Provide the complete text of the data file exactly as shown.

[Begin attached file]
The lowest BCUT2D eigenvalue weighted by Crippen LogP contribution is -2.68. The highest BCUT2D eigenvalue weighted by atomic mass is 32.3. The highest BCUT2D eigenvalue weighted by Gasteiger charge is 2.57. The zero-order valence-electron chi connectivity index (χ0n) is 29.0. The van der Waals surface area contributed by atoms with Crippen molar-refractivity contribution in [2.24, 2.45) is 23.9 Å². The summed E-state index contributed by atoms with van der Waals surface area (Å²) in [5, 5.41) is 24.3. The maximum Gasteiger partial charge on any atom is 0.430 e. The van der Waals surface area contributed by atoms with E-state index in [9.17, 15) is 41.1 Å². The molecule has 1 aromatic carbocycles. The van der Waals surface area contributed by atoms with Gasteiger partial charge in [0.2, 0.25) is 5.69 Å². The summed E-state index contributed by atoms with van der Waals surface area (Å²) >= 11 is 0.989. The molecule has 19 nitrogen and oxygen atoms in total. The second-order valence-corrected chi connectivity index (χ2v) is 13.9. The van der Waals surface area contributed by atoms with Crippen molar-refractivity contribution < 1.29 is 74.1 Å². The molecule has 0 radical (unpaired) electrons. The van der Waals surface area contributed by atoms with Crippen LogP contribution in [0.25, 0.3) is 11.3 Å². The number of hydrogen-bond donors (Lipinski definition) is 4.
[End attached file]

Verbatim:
The lowest BCUT2D eigenvalue weighted by Crippen LogP contribution is -2.68. The highest BCUT2D eigenvalue weighted by atomic mass is 32.3. The highest BCUT2D eigenvalue weighted by Gasteiger charge is 2.57. The zero-order valence-electron chi connectivity index (χ0n) is 29.0. The van der Waals surface area contributed by atoms with Crippen molar-refractivity contribution in [2.24, 2.45) is 23.9 Å². The summed E-state index contributed by atoms with van der Waals surface area (Å²) in [5, 5.41) is 24.3. The maximum Gasteiger partial charge on any atom is 0.430 e. The van der Waals surface area contributed by atoms with E-state index in [9.17, 15) is 41.1 Å². The molecule has 1 aromatic carbocycles. The van der Waals surface area contributed by atoms with Gasteiger partial charge in [0.2, 0.25) is 5.69 Å². The summed E-state index contributed by atoms with van der Waals surface area (Å²) >= 11 is 0.989. The molecule has 19 nitrogen and oxygen atoms in total. The second-order valence-corrected chi connectivity index (χ2v) is 13.9. The van der Waals surface area contributed by atoms with Crippen molar-refractivity contribution < 1.29 is 74.1 Å². The molecule has 0 radical (unpaired) electrons. The van der Waals surface area contributed by atoms with Crippen LogP contribution in [0.25, 0.3) is 11.3 Å². The number of hydrogen-bond donors (Lipinski definition) is 4.